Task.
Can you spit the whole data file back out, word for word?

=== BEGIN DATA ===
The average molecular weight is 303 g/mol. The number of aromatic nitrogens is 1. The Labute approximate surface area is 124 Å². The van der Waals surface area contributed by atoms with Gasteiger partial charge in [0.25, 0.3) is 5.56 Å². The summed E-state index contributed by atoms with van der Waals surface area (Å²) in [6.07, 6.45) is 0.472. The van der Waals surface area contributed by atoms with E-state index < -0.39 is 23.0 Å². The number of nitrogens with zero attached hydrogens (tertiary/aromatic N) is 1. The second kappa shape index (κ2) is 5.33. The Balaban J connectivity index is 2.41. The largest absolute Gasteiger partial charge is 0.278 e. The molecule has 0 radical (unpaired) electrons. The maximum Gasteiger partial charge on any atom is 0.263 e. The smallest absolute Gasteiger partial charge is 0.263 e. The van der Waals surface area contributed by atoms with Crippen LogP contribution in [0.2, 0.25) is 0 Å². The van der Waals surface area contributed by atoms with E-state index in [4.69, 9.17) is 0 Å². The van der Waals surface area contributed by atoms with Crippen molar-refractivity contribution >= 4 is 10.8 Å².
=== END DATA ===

The average molecular weight is 303 g/mol. The number of aromatic nitrogens is 1. The Labute approximate surface area is 124 Å². The van der Waals surface area contributed by atoms with Gasteiger partial charge in [0.25, 0.3) is 5.56 Å². The summed E-state index contributed by atoms with van der Waals surface area (Å²) in [6.07, 6.45) is 0.472. The van der Waals surface area contributed by atoms with E-state index < -0.39 is 23.0 Å². The number of nitrogens with zero attached hydrogens (tertiary/aromatic N) is 1. The second kappa shape index (κ2) is 5.33. The Balaban J connectivity index is 2.41. The largest absolute Gasteiger partial charge is 0.278 e. The molecule has 0 radical (unpaired) electrons. The maximum Gasteiger partial charge on any atom is 0.263 e. The smallest absolute Gasteiger partial charge is 0.263 e. The van der Waals surface area contributed by atoms with Crippen LogP contribution in [0.2, 0.25) is 0 Å². The van der Waals surface area contributed by atoms with E-state index in [4.69, 9.17) is 0 Å². The van der Waals surface area contributed by atoms with Crippen molar-refractivity contribution >= 4 is 10.8 Å².